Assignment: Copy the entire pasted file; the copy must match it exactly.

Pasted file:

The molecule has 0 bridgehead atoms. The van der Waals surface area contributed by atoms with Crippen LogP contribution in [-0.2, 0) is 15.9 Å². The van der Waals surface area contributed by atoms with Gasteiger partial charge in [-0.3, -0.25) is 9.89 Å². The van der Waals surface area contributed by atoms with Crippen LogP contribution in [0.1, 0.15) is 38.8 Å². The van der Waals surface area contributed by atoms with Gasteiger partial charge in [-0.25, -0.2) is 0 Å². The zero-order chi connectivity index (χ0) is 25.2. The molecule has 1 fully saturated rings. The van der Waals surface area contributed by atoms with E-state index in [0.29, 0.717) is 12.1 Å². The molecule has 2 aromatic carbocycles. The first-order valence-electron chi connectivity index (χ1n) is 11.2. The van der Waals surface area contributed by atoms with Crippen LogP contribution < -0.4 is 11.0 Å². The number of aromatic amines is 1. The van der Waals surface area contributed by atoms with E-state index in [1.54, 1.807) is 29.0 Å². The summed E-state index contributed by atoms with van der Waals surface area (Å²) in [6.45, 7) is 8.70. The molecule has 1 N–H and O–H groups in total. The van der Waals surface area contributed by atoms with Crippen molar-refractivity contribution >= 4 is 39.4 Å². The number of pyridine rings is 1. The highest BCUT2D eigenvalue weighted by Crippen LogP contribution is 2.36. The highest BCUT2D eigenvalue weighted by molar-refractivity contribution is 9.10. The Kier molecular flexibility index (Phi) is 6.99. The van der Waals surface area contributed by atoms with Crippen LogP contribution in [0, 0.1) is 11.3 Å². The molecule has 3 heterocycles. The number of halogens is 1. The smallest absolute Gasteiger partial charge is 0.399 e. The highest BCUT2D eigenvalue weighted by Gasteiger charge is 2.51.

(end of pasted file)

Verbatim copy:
The molecule has 0 bridgehead atoms. The van der Waals surface area contributed by atoms with Crippen LogP contribution in [-0.2, 0) is 15.9 Å². The van der Waals surface area contributed by atoms with Gasteiger partial charge in [-0.3, -0.25) is 9.89 Å². The van der Waals surface area contributed by atoms with Crippen LogP contribution in [0.1, 0.15) is 38.8 Å². The van der Waals surface area contributed by atoms with Gasteiger partial charge in [-0.25, -0.2) is 0 Å². The zero-order chi connectivity index (χ0) is 25.2. The molecule has 1 fully saturated rings. The van der Waals surface area contributed by atoms with E-state index in [0.29, 0.717) is 12.1 Å². The molecule has 2 aromatic carbocycles. The first-order valence-electron chi connectivity index (χ1n) is 11.2. The van der Waals surface area contributed by atoms with Crippen LogP contribution < -0.4 is 11.0 Å². The number of aromatic amines is 1. The van der Waals surface area contributed by atoms with E-state index in [1.54, 1.807) is 29.0 Å². The summed E-state index contributed by atoms with van der Waals surface area (Å²) in [6.45, 7) is 8.70. The molecule has 1 N–H and O–H groups in total. The van der Waals surface area contributed by atoms with Crippen molar-refractivity contribution >= 4 is 39.4 Å². The number of pyridine rings is 1. The highest BCUT2D eigenvalue weighted by Crippen LogP contribution is 2.36. The highest BCUT2D eigenvalue weighted by molar-refractivity contribution is 9.10. The Kier molecular flexibility index (Phi) is 6.99. The van der Waals surface area contributed by atoms with Crippen LogP contribution in [0, 0.1) is 11.3 Å². The molecule has 3 heterocycles. The number of halogens is 1. The smallest absolute Gasteiger partial charge is 0.399 e. The highest BCUT2D eigenvalue weighted by Gasteiger charge is 2.51.